The evaluation of a set of results can be approached in a number of ways. The aim of any experiment is to draw an appropriate conclusion, either to verify a relationship or to establish a new relationship. This is accomplished by looking at the nature of the results and the quality of the experiment itself. When anomalous results are identified, they should be clearly labelled as such. The source of the anomaly will often need to be identified and will usually fall into one of two categories, either as a positive or a negative deviation from the general trend. In a reaction involving the reduction of a metal oxide the anomaly might arise because the reduction was incomplete, leading to a larger than expected mass of metal. The excess mass of course is the unreacted oxide. If the reaction involves the thermal decomposition of hydrated iron(II) sulfate two, opposite, errors are possible: insufficient heating this will cause the residual mass to be too great over heating this will cause the residual mass to be too small. The former result corresponds to the incomplete removal of the water of crystallisation while the latter relates to the decomposition of the iron(II) sulfate into iron oxide. A student may be called upon to consider whether the actual experiment under consideration is of highenough quality to produce reliable results and appropriate improvements may be requested. If the results provide poor support for a conclusion it may well be that further repeats are needed, or that the range of results needs to be extended. Apparatus may need to considered from two viewpoints: is it appropriate? is it accurate?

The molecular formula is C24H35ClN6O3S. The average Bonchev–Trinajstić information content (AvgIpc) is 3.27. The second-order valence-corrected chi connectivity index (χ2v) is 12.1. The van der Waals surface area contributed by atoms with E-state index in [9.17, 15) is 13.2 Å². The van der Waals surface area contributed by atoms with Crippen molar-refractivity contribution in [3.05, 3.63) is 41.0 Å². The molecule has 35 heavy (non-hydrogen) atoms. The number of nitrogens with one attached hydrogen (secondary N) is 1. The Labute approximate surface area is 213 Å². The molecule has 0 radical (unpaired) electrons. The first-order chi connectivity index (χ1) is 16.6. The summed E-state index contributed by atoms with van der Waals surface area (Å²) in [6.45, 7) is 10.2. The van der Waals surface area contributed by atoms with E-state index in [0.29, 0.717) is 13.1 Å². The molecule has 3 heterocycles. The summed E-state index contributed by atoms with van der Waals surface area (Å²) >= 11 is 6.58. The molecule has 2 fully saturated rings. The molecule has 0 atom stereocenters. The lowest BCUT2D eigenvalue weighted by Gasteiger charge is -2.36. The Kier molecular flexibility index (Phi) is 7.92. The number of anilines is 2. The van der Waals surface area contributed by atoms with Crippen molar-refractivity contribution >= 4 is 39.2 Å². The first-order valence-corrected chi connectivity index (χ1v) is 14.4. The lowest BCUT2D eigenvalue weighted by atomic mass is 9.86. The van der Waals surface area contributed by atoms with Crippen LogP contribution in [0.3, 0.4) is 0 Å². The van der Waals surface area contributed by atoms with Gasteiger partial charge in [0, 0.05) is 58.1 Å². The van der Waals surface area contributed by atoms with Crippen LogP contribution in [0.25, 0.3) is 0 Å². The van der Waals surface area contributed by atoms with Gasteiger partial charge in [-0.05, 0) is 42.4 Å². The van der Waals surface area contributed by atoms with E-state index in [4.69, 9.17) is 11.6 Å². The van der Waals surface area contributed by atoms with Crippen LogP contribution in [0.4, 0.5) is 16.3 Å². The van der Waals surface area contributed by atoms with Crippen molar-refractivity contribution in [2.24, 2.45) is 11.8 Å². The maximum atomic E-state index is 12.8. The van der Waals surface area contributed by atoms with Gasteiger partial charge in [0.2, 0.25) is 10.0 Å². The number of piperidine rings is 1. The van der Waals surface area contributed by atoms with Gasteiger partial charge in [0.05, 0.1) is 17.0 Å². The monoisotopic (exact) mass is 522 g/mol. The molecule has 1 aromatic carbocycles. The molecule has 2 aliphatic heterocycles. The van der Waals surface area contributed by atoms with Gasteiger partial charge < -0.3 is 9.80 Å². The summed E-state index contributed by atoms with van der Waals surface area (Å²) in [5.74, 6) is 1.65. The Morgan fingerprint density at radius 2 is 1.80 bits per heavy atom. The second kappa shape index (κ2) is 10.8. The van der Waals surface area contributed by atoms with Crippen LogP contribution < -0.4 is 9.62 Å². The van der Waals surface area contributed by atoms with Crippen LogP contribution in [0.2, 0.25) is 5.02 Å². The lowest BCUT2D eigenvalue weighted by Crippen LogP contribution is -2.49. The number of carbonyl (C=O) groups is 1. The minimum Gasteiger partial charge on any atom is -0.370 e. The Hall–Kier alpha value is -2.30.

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In the measurement of volume, burettes and pipettes are intrinsically more accurate than measuring cylinders but if for example the volume to be measured is large, a measuring cylinder could well be quite adequate. An experiment measuring a small temperature change in an enthalpy exercise often involves volumes of the order of 25cm3 to 50cm3 and a typical temperature change of the order of 5C to 10C, using a thermometer accurate to the nearest degree. In this case, the volumes could safely be measured with a measuring cylinder since the percentage error of the temperature change will be greater than that of the measuring cylinder. The volumes measured during titrations are about as accurate as simple exercises can be. If these are involved in an experiment the source of any error is likely to be elsewhere. Measuring small volumes or masses generally produces high percentage errors, whichever item of simple laboratory apparatus is used. As an example, an experiment to investigate the rate of reaction between hydrochloric acid and magnesium by measuring the volume of hydrogen produced requires less than 0.10g of magnesium if the gas produced is to be collected in a 100cm3 syringe. This is a very small mass of magnesium. Using a typical balance accurate to 0.01g would give a 10% error and consequently the accuracy of the syringe is of negligible significance. The error in measuring the mass of the magnesium will be the greatest percentage error.

Conclusions
The conclusion of an exercise draws upon the key features of data collected and the subsequent analyses. Usually the data will support a given hypothesis. However, it must be clearly understood that data which does not support an initial suggestion might also have to be considered. In the magnesium/acid reaction, processing could involve plotting a graph of rate against the relative concentration of the acid. Inspection of the graph would allow a deduction to be made about the order with respect to [H+] in the rate equation. This conclusion would then be considered in the light of an original hypothesis. This, in turn, could lead to further predictions and experiments. If the experiment is considered to be too approximate, suggested improvements to the exercise might be requested.

Summary
Paper 5 will continue to involve: the planning of experiments the processing and presentation of results the evaluation of results a decision as to whether the results do, or dont, support the original hypothesis. The use of supplied results, rather than the students own results, will allow these skills to be examined more fairly and more reliably.

AS and A Level Chemistry Cambridge University Press

Advice on the practical exam